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However, the program notes could also have been shortened a bit in favor of printing the text -- you can't tell the players without a scorecard, as they say, and the surtitles didn't identify the words by the character doing the singing. Ordinarily this would not be a problem, either, but in this work there are thirty (!) solo parts, some very brief, some extensive. Even Faust gets doubled with the part of Dr Marianus, while Gretchen becomes Una Poenitentium.

Okay, enough of the logistics. The legend of Faust has been around for half a millennium, already. Or maybe longer. We all speak blithely of 'selling our soul to the devil' in order to gain something or other, but if such a situation presented itself in reality, we'd probably all run the other way. The story occupied the great German poet Goethe for more than twenty years, and the composer Schumann for half that. Five years ago, a performance of the entire play presented in Germany lasted for nearly 24 hours! Schumann did well to condense his version to just over two. And still, it's enormous. Goethe's version is in two parts: Schumann's is in three, while containing all the salient points.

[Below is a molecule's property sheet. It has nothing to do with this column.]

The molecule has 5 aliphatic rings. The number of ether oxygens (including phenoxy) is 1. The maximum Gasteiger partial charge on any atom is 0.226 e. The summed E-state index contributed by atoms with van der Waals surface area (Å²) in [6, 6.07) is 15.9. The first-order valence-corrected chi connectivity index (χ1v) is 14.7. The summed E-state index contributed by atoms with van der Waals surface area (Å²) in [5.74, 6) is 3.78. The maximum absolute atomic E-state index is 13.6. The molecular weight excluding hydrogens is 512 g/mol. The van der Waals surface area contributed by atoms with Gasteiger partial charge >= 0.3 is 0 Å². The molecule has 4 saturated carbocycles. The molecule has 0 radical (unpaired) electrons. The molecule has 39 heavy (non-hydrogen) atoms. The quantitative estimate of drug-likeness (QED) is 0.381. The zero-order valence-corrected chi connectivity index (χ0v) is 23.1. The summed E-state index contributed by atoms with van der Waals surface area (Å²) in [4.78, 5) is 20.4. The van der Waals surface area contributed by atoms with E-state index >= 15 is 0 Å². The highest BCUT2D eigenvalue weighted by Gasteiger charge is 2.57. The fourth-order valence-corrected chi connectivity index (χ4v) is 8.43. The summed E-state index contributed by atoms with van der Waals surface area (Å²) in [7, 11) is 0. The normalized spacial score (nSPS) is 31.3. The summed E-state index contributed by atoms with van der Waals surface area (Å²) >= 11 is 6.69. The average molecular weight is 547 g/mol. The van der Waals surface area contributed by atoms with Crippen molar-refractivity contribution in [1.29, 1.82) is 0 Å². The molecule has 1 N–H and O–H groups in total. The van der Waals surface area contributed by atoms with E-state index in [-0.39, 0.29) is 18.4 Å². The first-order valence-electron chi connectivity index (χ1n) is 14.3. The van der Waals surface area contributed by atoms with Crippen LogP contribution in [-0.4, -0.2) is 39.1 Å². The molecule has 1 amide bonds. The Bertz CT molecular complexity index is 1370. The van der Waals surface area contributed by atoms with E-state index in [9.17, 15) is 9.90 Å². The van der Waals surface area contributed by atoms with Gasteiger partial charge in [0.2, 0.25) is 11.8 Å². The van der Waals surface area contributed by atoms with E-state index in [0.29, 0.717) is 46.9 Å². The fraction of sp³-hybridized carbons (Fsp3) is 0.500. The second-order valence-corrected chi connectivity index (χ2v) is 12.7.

Faust makes a pact with Mephistopheles to regain his youth. He meets and seduces Gretchen, who bears his child, then kills it. She is condemned to death, but achieves redemption, while Mephisto reclaims Faust. That's the part of the tale used by Gounod and Berlioz, but there's more. Once again, Faust bargains with Mephisto, and believing that the episode with Gretchen was a dream, he embarks on adventures before falling in love with the spirit of Helen of Troy. There's a bit of 21st century dreaming here -- Faust envisions reclaiming land from the ocean -- and, deluded, he falls prey to Mephisto once more. But no! The blinded Faust, in a state of bliss, instead goes to heaven.

Thomas Hampson as Faust and conductor Franz Welser-Möst in Severance Hall. Photo © 2006 Roger Mastroianni
Thomas Hampson as Faust and conductor Franz Welser-Möst in Severance Hall. Photo © 2006 Roger Mastroianni

The marvelous Thomas Hampson was Faust. Mr Hampson does not act; he becomes the character, with every gesture or facial expression elaborating on the words he sings. Or hears. Of course, he is noted for the beauty and warmth of his voice and his style, which completely exemplifies the definition of bel canto. Indeed, it is hard to imagine more beautiful singing than that done by Mr Hampson. Near the very end of the work, accompanied by harp and solo cello, Faust (or Dr Marianus) ascends to Heaven. As he sang the word Seligkeit or bliss, the expression on his face was the perfect description and definition of the word. Awesome.

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Copyright © 15 January 2006 Kelly Ferjutz, Cleveland USA


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